Ireland international scrum half Kathryn Dane is continuing to work hard during the current lockdown as she aims to continue the progress that saw her nail down a starting spot in the side that began the Women’s Six Nations in February.

The Enniskillen native started all three games for Ireland before the Covid-19 crisis brought an end to games and she is targeting further improvement ahead of the World Cup qualifiers.

“Coming on from the autumn internationals in November I worked really hard over Christmas to make sure I was in the right shape and the right place to get out on the field and perform for the Six Nations and that’s paid off.

“I suppose I have been very lucky, I’ve had a few good performances in the Six Nations and got a spot and I’ve been taking on board all the feedback that I can as the weeks progress. Now we are building towards the World Cup qualifiers and hopefully I can push on and improve again,” she said.

The physiotherapist has made wonderful progression to date with her exploits with Ulster earning her a call up for Ireland ahead of the 2019 Six Nations. It was a call that surprised her at the time but not one that she was going to turn down.

“I was actually in my final year at college and my mind was elsewhere and I was thinking I would put rugby on the back burner for a year but I got the call from Adam Griggs to come into camp and help them prepare for the 2019 Six Nations.

“It was one of those things were I just felt I had to take the opportunity because you don’t know if it will come again although I thought I would just be the tackle bag holder and helping getting the girls ready.

“But, I worked hard and luckily I was up to the standard of the other scrum half and I was very fortunate to get called into the reduced squad for the Six Nations and make game time in all the games,” she explained.

Kathryn’s love of rugby came from her involvement with the mini rugby at Enniskillen Rugby Club although it was football that was her choice of sport early on.

“Soccer was probably my first ever love. We played it in the school at the Model and you could join Ballinamallard at a young age.

“But, living beside Mullaghmeen I noticed that mini rugby was on and after coming back from Ballinamallard on a Saturday morning I begged Mum and Dad to let me join in there after soccer training.

“I fell in love with it. I liked the whole discipline side of it, I liked that you couldn’t speak back to the ref and I liked that your parents couldn’t be too loud on the touchline and there was a real sense of camaraderie on the pitch.

“I think the coaches were apprehensive about letting me play with the boys who were bigger but I just loved the fact that at that age you had a lot of blitzes; you could be going to Omagh one weekend, Armagh the next and then Virginia, you would constantly be on the bus going to games and the lads were great with me,” added the 23 year old.

Rugby soon became her main focus and it was success with the Collegiate in the Ulster Schools’ Tag Rugby that gave her the hunger to continue to push on.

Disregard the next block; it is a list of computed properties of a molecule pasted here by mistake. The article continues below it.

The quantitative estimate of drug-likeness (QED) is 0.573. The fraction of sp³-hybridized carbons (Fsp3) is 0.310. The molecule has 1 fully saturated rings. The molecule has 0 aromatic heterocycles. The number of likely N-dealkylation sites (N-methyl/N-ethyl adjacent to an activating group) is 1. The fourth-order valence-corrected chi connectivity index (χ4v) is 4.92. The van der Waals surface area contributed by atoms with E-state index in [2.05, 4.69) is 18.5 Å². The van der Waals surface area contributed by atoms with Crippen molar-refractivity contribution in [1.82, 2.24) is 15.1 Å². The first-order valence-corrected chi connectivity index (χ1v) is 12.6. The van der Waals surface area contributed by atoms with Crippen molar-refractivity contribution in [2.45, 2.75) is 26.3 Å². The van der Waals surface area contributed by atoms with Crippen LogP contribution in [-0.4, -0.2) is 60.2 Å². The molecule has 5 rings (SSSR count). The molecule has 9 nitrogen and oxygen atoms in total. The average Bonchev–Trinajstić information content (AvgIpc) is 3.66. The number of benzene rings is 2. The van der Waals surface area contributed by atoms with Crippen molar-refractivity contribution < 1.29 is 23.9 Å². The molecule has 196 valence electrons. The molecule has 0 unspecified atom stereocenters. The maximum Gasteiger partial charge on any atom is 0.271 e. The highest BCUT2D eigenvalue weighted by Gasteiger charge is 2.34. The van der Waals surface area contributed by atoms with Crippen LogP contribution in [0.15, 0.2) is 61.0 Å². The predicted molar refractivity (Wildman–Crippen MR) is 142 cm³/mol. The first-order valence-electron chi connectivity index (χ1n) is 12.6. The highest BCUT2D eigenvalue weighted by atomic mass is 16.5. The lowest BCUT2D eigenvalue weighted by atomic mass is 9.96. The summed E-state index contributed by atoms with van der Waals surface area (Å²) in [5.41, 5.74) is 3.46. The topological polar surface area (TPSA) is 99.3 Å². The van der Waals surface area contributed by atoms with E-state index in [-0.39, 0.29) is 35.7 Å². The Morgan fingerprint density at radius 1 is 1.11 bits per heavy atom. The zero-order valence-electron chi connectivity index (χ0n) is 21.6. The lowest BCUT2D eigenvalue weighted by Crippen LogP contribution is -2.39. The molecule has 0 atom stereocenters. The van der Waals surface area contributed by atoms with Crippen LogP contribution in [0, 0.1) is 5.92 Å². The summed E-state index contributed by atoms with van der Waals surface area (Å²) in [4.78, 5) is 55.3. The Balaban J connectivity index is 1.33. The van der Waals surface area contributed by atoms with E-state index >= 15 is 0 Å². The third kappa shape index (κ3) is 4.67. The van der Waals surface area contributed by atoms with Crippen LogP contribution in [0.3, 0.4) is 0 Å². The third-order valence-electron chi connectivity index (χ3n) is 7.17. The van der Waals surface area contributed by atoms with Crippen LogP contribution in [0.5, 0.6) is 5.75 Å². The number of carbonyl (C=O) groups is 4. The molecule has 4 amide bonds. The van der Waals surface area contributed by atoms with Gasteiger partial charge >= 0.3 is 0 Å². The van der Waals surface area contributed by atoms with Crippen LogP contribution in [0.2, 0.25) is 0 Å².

“From about third year at school I was playing in the Tag Rugby team and that was the big deal because the year before I had joined the team they had won the Ulster Tag Rugby title for the first time at Ravenhill.

“The thought of getting up to play there was my biggest dream and being able to go up there and win in front of your whole school was an even bigger achievement and memories that will always stick with me. Those experiences of that heat of the moment competition really gave me that passion to go a bit further and try out for the Ulster team and try out for the club team.”

And it was while playing for a talented Enniskillen U18 Girls team that she came to the attention of the Ulster Women’s coaching set up.

“We had beaten Belfast Harlequins in the final of the Ulster Cup and it was the first time I have realised that we are a really good team.

“I think it was at that game where I was spotted for the Ulster Women’s team and luckily enough I was already training with the Enniskillen Women’s team at the time so I knew a few girls like Noreen Nethercott and Leona Hallett who were training with the Ulster senior team and they helped ease me into it and ensured me that it wasn’t a big massive step,” she said.

As a student in Dublin, Kathryn continued to progress, earning her that call up to the Ireland squad.

With the restrictions in place, rugby has been postponed but the Fermanagh woman is intent on working hard to ensure that she is ready to hit the ground running when the squad can return to the pitch together.

“At the start of the lockdown I struggled with the loss of team training and being in that team environment but luckily I have got really supportive housemates in Dublin, including Jennie Murphy who is an ex-Irish player. We are quite an active household so a lot of our home workouts and running are done together,” she explained.

And she says that there is a competitive nature to the online group training that they do.

“A lot of the sessions are done in Zoom calls so there is a competitive edge as well. There is a leaderboard for the team and I have been lucky enough to keep myself in the top ten the last few weeks!

“We are putting in the hard yards here so when we do get back to the pitch we will be ready to focus on the skills and the tactical elements.”